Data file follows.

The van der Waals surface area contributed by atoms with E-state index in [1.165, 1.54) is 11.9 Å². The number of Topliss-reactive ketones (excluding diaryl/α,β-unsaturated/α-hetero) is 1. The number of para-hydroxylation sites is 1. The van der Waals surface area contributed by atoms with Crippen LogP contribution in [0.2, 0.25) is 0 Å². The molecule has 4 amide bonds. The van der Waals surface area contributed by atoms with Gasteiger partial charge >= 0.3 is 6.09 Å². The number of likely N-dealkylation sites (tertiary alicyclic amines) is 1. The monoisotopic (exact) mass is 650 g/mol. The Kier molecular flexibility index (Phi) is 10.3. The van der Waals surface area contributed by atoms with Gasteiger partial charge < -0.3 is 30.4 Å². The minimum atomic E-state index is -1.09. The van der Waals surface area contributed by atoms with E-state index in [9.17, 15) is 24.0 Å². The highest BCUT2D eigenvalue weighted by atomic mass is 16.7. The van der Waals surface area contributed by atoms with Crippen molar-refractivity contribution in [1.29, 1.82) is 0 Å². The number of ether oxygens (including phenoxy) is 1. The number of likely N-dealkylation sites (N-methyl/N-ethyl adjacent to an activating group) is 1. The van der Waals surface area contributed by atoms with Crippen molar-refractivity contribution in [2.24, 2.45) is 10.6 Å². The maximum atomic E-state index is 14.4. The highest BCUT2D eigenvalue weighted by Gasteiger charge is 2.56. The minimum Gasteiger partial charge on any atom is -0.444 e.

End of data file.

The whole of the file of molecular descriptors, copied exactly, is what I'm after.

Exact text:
The van der Waals surface area contributed by atoms with E-state index in [1.165, 1.54) is 11.9 Å². The number of Topliss-reactive ketones (excluding diaryl/α,β-unsaturated/α-hetero) is 1. The number of para-hydroxylation sites is 1. The van der Waals surface area contributed by atoms with Crippen LogP contribution in [0.2, 0.25) is 0 Å². The molecule has 4 amide bonds. The van der Waals surface area contributed by atoms with Gasteiger partial charge >= 0.3 is 6.09 Å². The number of likely N-dealkylation sites (tertiary alicyclic amines) is 1. The monoisotopic (exact) mass is 650 g/mol. The Kier molecular flexibility index (Phi) is 10.3. The van der Waals surface area contributed by atoms with Gasteiger partial charge < -0.3 is 30.4 Å². The minimum atomic E-state index is -1.09. The van der Waals surface area contributed by atoms with E-state index in [9.17, 15) is 24.0 Å². The highest BCUT2D eigenvalue weighted by atomic mass is 16.7. The van der Waals surface area contributed by atoms with Crippen molar-refractivity contribution in [1.29, 1.82) is 0 Å². The number of ether oxygens (including phenoxy) is 1. The number of likely N-dealkylation sites (N-methyl/N-ethyl adjacent to an activating group) is 1. The van der Waals surface area contributed by atoms with Crippen molar-refractivity contribution in [2.24, 2.45) is 10.6 Å². The maximum atomic E-state index is 14.4. The highest BCUT2D eigenvalue weighted by Gasteiger charge is 2.56. The minimum Gasteiger partial charge on any atom is -0.444 e.